The Weight of Things Forgotten

by Gerri Leen

Mnemosyne lay in the meadow grass, listening to her daughters’ laughter. Nine muses, their voices raised in song, free from care. Except for Melpomene. But she could even make tragedy a sweet thing.

Mnemosyne remembered tragedies that weren’t even hers. And they were never sweet.

She noticed a peacock strutting down the far side of the meadow, felt dismay come over her. Not now. Not today.

The bird let out a harsh cry.

She saw Clio running across the grass; her daughter waved to her.

The bird cried again, the sound impatient.

Mnemosyne got up and walked to the peacock.

Its voice was no prettier than its cry. “My mistress needs your assistance.”

“Why today?” The sun was so bright, the wind sweetly cool.

“She is waiting.”

“Fine.” She was only a Titan, and Hera was the queen of the gods.

The peacock spread his tail, and the sunlit meadow gave way to a shadowed, misty realm. Hera stood between two rivers, wrapped in a white cloak edged with gold.

Mnemosyne walked to her river — the river of memory — rolling by, stormy and dark. Lethe’s river of forgetfulness meandered gently on her other side, light from some unknown source dappling it.

Hera looked up, assessing Mnemosyne. “I need your help.”

“I know. This is about him?” Him = Zeus. Mnemosyne’s lover before he married this beauty who could not hold him.

Hera met her eyes, holding her hands out in a helpless gesture. “I’ve forgotten things. He told me I have. I must have drunk from Lethe.”

“If you’ve forgotten anything, it might have been on your own. The mind can do that. To protect us.”

“I’m a god. We don’t just forget.” Hera knelt down by Mnemosyne’s river, cupping her hands to hold the water.

“Why do you need me here? If you wish to drink, do so.” She knew how this would go, wanted to be somewhere else.

Hera drank. Her expression did not change; she seemed to be waiting for something. Then she laughed — a forced expulsion of air rather than sound. It sounded almost … helpless. “I can’t remember.”

Mnemosyne moved closer, sinking to the ground next to Hera, feeling the cool mist rise up around her. “If it is in you to remember, my river would have found the memory.”

“It was part of me, once. Zeus told me it was.”

“What is it you want to remember?” But she knew. This was part of the game.

“I want to remember what it was like to love him without the anger I feel now. Without the pain of betrayal.”

“Perhaps you never loved him the way you want to remember.”

“Perhaps not. I remember only this pain. It hurts worse now than it did before I drank.”

Hera’s eyes blazed, and a fierce wind came up, blowing water from Mnemosyne’s river in great sheets. But Hera could not stop it from flowing, could not do more than momentarily lower the level. Memory would not be denied.

Lethe’s river began to bubble behind them, and Lethe appeared on the bank, smiling the sinister smile of her mother Eris. “The only way to love a man like Zeus is to start fresh.” She held out a goblet that shone with the same strange light of Lethe’s river.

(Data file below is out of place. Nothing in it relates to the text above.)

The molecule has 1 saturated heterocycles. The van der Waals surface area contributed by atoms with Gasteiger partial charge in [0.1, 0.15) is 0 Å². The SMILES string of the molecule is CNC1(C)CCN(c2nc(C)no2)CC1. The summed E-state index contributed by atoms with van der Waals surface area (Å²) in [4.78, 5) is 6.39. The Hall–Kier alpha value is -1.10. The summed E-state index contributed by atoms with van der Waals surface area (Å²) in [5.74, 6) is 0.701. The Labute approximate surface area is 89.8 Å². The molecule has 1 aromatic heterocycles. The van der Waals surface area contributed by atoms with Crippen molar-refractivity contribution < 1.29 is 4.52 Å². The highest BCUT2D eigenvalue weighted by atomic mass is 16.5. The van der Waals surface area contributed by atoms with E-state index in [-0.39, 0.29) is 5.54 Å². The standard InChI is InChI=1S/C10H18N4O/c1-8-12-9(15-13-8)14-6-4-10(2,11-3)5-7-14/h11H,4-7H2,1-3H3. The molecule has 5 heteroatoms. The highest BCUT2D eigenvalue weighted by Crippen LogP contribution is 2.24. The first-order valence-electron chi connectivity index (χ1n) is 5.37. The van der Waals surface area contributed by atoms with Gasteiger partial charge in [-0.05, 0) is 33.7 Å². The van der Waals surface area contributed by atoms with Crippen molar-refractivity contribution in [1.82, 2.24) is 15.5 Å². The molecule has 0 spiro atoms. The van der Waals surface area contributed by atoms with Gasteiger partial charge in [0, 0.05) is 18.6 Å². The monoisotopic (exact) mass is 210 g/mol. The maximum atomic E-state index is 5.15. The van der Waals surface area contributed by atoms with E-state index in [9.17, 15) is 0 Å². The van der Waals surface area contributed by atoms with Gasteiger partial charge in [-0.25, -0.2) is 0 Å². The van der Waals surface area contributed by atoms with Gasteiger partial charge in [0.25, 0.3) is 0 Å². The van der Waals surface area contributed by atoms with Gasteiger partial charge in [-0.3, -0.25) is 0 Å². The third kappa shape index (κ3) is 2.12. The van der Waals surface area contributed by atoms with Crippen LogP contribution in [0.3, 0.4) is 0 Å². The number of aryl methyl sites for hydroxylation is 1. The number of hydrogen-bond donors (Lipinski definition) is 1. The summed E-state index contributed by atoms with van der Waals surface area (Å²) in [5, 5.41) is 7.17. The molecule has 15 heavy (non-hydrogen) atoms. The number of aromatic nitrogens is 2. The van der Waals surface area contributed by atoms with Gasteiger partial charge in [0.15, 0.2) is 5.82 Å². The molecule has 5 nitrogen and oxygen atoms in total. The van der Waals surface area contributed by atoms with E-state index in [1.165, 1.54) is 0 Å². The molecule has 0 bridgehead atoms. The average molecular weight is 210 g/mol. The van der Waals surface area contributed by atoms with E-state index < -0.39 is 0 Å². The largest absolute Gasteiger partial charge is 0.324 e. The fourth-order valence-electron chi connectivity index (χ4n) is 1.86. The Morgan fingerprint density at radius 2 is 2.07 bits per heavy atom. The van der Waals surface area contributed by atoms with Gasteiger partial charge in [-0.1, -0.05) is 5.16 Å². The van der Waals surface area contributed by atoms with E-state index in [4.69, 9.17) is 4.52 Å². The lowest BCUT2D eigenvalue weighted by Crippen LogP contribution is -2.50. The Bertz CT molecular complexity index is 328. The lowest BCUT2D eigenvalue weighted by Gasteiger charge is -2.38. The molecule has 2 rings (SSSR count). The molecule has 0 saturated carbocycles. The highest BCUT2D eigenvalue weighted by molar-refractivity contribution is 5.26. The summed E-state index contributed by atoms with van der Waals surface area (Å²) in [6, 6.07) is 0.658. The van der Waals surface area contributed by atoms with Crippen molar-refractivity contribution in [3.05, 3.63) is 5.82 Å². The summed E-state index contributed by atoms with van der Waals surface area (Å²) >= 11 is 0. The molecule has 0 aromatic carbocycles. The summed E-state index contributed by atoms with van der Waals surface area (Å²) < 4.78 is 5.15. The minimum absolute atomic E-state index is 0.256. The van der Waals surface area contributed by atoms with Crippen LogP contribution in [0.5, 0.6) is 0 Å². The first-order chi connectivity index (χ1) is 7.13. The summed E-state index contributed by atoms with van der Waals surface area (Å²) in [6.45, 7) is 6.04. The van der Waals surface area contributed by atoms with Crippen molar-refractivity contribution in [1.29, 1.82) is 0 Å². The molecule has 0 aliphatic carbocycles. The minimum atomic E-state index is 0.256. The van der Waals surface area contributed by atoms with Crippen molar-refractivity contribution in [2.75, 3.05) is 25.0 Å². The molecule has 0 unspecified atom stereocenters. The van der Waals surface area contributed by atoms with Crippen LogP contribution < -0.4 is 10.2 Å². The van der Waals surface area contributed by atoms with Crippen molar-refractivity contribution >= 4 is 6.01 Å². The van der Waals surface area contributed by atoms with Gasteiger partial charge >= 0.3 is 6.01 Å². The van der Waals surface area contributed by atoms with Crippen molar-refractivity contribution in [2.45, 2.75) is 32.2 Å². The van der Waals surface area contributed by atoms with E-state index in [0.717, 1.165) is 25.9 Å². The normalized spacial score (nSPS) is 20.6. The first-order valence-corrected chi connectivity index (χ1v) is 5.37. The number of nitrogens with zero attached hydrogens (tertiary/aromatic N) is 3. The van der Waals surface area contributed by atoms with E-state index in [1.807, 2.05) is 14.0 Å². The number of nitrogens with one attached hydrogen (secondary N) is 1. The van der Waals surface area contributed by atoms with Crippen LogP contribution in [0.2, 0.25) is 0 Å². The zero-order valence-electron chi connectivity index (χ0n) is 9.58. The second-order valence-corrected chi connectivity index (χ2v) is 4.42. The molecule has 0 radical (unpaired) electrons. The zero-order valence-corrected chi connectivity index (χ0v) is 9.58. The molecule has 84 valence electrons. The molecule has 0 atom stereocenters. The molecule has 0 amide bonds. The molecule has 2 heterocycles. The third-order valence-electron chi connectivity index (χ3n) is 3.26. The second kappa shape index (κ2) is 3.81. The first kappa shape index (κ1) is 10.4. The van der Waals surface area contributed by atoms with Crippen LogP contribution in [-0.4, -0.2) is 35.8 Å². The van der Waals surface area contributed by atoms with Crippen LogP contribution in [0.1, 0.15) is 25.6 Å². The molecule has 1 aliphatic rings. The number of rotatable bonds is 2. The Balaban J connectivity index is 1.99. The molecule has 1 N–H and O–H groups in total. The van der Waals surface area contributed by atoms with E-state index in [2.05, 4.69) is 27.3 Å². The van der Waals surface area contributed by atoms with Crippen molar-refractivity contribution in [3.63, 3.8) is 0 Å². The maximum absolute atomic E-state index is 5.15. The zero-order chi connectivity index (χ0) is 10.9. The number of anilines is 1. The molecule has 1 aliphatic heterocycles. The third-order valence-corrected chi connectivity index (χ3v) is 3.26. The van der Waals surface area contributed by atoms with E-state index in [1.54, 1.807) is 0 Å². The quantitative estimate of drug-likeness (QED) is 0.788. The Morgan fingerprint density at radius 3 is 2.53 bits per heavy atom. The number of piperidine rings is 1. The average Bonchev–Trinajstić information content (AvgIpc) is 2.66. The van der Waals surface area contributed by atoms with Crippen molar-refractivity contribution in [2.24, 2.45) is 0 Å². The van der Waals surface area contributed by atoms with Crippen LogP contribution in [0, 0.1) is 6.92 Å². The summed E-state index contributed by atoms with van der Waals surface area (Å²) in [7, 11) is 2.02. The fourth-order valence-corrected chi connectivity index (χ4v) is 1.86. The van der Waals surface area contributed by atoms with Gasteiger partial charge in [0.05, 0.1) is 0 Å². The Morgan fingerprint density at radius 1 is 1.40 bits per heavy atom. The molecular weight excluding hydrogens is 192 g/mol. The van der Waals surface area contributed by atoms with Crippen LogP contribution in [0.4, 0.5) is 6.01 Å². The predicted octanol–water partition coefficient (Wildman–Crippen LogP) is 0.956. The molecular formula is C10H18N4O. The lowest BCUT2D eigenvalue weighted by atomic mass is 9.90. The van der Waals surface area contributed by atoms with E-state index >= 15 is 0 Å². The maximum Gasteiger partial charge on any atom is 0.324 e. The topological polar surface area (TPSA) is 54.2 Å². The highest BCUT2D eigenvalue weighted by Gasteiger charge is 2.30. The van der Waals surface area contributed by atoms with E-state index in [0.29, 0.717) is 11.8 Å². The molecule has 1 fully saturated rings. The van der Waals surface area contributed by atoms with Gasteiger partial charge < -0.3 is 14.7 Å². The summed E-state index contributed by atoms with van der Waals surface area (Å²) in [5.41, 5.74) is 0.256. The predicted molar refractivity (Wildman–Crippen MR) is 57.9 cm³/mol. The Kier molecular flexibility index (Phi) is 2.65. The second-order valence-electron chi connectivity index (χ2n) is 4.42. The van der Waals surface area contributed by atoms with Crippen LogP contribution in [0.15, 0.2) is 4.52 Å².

Hera eyed the offered gift. She seemed to be remembering something. “I’ve done this before. I’ve been here before.”

Mnemosyne looked down. Hera had been here before. And each time, she called her to witness.

“You knew.” Hera stared at her, lovely brown eyes accusing her of betrayals Mnemosyne had never committed.

“I always know.”

“You never hated him, did you? You only loved him. You gave him such beautiful children.” Hera sounded like the little girl she’d never been allowed to be.

Mnemosyne felt her heart go out to her. Wanted to hold her, to comfort her. But Hera would not want that. Right now, she wanted only the truth.

“I never hated him.” But Mnemosyne’s love had been fleeting. She’d been blessed in that.

“Here. Drink.” Lethe leaned over, the goblet finding its way into Hera’s grasp.

For a moment, Mnemosyne thought Hera might not drink, but then she lifted the goblet to her lips. Her face went slack, held the innocence of a child, the expectation of a young woman. She blinked and looked around, as if surprised to find herself in Persephone’s realm. “Where is Zeus?”

There was a flash of thunder, and he appeared, his beard freshly combed, his breath sweet with mint. “My love.”

Hera ran to him, and he wrapped her in a thunder cloud and carried her out of the underworld.

“Why?” Mnemosyne had wondered it before, but she’d never asked. She knew why Zeus wanted it but didn’t know why Lethe helped.

“Even discord gets old,” she heard Eris whisper, her disembodied voice causing a chill down Mnemosyne’s spine. “But to see it start afresh, to feel it take hold — that is a gift I cannot enjoy without my daughter’s help.”

Lethe sighed. “Someday, I will defy you, mother. I will take away all her memories so she won’t remember loving him at all. She’ll finally be free.”

“You say that every time,” Mnemosyne said. The weight of Lethe’s forgotten words settled onto her before they tumbled into her river.

“Do I?” Lethe asked, as she sank back into her own river, a slave to it. But a peaceful one.

Mnemosyne heard Eris’s harsh laughter echoing through the mist and wished herself back to the meadow. The sun shone brightly, taking away the chill from Hades. The peacock was gone, and she saw a gold-tipped cloud that rumbled with thunder.

Hera was getting to know her husband again.

“Mother?” Euterpe ran to her, humming a merry tune as she took her hands. “Come sing with us. Do you remember the song Hermes taught us?”

Mnemosyne nodded. There was nothing she could not remember.

Even if she’d rather forget.

Bio: Gerri Leen has had two short stories published in the Star Trek anthology Strange New Worlds (volumes VII and 9), and a poem in newWitch Magazine.

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